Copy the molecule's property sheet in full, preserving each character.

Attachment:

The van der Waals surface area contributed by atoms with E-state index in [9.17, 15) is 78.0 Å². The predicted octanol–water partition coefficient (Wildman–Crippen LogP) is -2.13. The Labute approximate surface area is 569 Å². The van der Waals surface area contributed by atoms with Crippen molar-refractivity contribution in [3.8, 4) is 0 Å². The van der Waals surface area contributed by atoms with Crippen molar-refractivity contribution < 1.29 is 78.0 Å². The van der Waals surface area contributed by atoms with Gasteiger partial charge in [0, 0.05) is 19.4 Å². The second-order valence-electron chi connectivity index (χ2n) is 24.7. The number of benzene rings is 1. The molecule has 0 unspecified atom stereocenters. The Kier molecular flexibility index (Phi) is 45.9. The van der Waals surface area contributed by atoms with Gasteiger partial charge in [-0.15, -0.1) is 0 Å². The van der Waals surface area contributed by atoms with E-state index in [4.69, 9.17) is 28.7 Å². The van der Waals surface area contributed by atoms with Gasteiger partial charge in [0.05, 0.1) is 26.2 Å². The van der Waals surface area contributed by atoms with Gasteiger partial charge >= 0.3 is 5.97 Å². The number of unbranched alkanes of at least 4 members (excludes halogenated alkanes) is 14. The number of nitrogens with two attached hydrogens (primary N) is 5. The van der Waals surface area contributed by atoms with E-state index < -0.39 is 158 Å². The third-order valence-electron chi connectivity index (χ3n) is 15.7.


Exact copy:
The van der Waals surface area contributed by atoms with E-state index in [9.17, 15) is 78.0 Å². The predicted octanol–water partition coefficient (Wildman–Crippen LogP) is -2.13. The Labute approximate surface area is 569 Å². The van der Waals surface area contributed by atoms with Crippen molar-refractivity contribution in [3.8, 4) is 0 Å². The van der Waals surface area contributed by atoms with Crippen molar-refractivity contribution < 1.29 is 78.0 Å². The van der Waals surface area contributed by atoms with Gasteiger partial charge in [0, 0.05) is 19.4 Å². The second-order valence-electron chi connectivity index (χ2n) is 24.7. The number of benzene rings is 1. The molecule has 0 unspecified atom stereocenters. The Kier molecular flexibility index (Phi) is 45.9. The van der Waals surface area contributed by atoms with Gasteiger partial charge in [-0.15, -0.1) is 0 Å². The van der Waals surface area contributed by atoms with E-state index in [4.69, 9.17) is 28.7 Å². The van der Waals surface area contributed by atoms with Gasteiger partial charge in [0.05, 0.1) is 26.2 Å². The van der Waals surface area contributed by atoms with Gasteiger partial charge >= 0.3 is 5.97 Å². The number of unbranched alkanes of at least 4 members (excludes halogenated alkanes) is 14. The number of nitrogens with two attached hydrogens (primary N) is 5. The van der Waals surface area contributed by atoms with E-state index < -0.39 is 158 Å². The third-order valence-electron chi connectivity index (χ3n) is 15.7.